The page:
5) What’s the best game you know of for your semi-finals round opponent?
Duda: I have watched basically every match, missing only a couple of the first round matches. And of course my games are the best. But aside of me I really like some of Levon’s displays against Anish in those London-style openings. Perhaps the 18th game was the coolest.
Aronian: I think the 2010 game from Bursa World Team Championship against [Boris] Gelfand was spectacular. There must be many, but I saw this one live.
So: Wojtaszek-Duda Polish Championship 2018. Duda won this game with Black against the Polish number one. I think it was a sweet, spectacular moment for his career as it pretty much secured the tournament victory and assured him the Olympiad first board.
Nakamura: Lev has played too many great games of chess in both regular chess and bughouse to name one!
[Ed: Just to make sure we have one offering from each player, here’s a funny ending idea Aronian once used. — MK]
6) Would you like to see a online-only event of some sort added to the Grand Chess Tour?
Duda: GCT is so far inaccessible for me. But online events are fun to watch, and top-guns start to blunder a lot. So yes, definitely!
Aronian: Why not? I find watching and playing the online matches to be very exciting.
So: Yes. Playing online has the added benefit to players as we can play anywhere in the world, at any time. It gives us more time to study and prepare for the event and we don’t have to undergo the tortuous activity of long travel and 30 hours on planes and in airports. Remove the jet lag, and the fatigue. I’m open to seeing different formats introduced to chess. I’m interested in the idea of having a Chess960 tournament as well for example.
Nakamura: I think having an online aspect to the GCT would be very interesting. Having streamed a lot on Twitch lately, it has become clear to me that online viewership is critical to chess. As long as there can be 100 percent transparency and no devices can be used while playing online, it’s the future for sure.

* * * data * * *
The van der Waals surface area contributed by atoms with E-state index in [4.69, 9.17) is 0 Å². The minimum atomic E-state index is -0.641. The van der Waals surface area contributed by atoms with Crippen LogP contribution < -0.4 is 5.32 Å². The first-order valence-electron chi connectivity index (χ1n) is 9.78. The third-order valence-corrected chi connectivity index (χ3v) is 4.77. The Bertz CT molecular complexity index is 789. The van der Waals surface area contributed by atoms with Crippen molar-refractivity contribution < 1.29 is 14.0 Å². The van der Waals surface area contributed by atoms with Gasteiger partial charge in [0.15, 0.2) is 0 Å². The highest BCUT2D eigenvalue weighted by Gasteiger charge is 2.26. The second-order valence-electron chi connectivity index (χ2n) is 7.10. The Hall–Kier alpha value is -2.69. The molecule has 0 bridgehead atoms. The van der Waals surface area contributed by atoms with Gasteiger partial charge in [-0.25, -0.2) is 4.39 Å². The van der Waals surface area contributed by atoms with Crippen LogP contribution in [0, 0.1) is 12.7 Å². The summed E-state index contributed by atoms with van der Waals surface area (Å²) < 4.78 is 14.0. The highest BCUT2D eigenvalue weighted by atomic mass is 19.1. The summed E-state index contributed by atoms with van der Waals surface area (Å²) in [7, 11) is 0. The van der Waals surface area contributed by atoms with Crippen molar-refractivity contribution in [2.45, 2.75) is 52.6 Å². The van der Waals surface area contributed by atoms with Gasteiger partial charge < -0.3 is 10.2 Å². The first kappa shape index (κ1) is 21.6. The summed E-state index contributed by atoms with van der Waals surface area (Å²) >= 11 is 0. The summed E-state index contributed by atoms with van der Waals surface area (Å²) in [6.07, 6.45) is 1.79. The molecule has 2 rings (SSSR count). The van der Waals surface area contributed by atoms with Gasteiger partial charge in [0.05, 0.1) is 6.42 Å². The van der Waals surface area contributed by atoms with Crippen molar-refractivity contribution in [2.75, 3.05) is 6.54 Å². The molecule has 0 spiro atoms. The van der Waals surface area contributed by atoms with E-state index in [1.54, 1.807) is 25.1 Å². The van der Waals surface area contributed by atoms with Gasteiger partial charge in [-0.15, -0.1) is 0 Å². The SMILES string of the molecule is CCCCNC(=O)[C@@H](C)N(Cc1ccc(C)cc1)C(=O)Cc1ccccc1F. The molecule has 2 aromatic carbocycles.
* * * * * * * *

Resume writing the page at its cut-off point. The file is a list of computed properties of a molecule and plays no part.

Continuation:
7) Of these choices, what would be the most distracting in playing your Speed Chess Championship match: Having your opponent play without his shirt on, having your entire family behind you watching you play, having to play with pink dark squares, or having to play “upside down” with the pieces you control being at the top of the screen instead of the bottom?
Duda: Having my entire family watching me playing from behind would likely be too much to handle.
Aronian: Pink would definitely be the worst.
So: I guess I would not enjoy having to look at my opponent’s naked chest for several hours.
Nakamura: Without a doubt, the most distracting thing would be playing the match with my whole family behind me watching. It adds a whole different layer of pressure since you feel that you cannot let them down.
8) The most incredible thing to happen in the chess world in the last 10 years was ________________.
Duda: Magnus Carlsen’s rise was something extraordinary.
Aronian: Me overtaking [Iuri] Shkuro on the FIDE blitz rating list.
So: For me it’s the establishment of the Saint Louis Chess Club and the Grand Chess Tour. Before that they were holding the U.S. Championship in a basement and chess in the United States didn’t have an official home. Now we have the Chess Hall of Fame and the world’s tallest chess piece in St. Louis, plus all the tournaments they sponsor.
Nakamura: The most incredible things to happen in the last 10 years in chess have all involved the legendary Uzbek GM, Timur Gareev!
9) How closely will you be following the world chess championship?
Duda: I will watch every game being played in the same day, and probably I will do it at high speed, without much understanding what is really going on!
Aronian: As always, very closely.
So: Very closely! I’m very anxious to see if Fabiano [Caruana] can finally dethrone Magnus, or if not, what the final score will be.
Nakamura: All of us except Jan-Krzysztof will be competing in India during the world championship, so I suspect we’ll all be focused on the event and simply reviewing the games later. I personally don’t plan on watching any of the games in real time, but I will be doing some commentary on Chess.com with Danny [Rensch] and Robert [Hess].
10) What’s the hardest part about the format of the Speed Chess Championship?
Duda: To survive this 5+1 format. Also the fact that you are recorded all day long, and you have to behave properly!
Aronian: The long wait between the stages!
So: The bullet section. I don’t enjoy this because it is boring, like a video game for teenagers. I’m not even sure it’s chess.
Nakamura: The hardest part about the Speed Chess Championship is finding a rhythm because the five-minute portion is super slow, but the three-minute portion is really fast.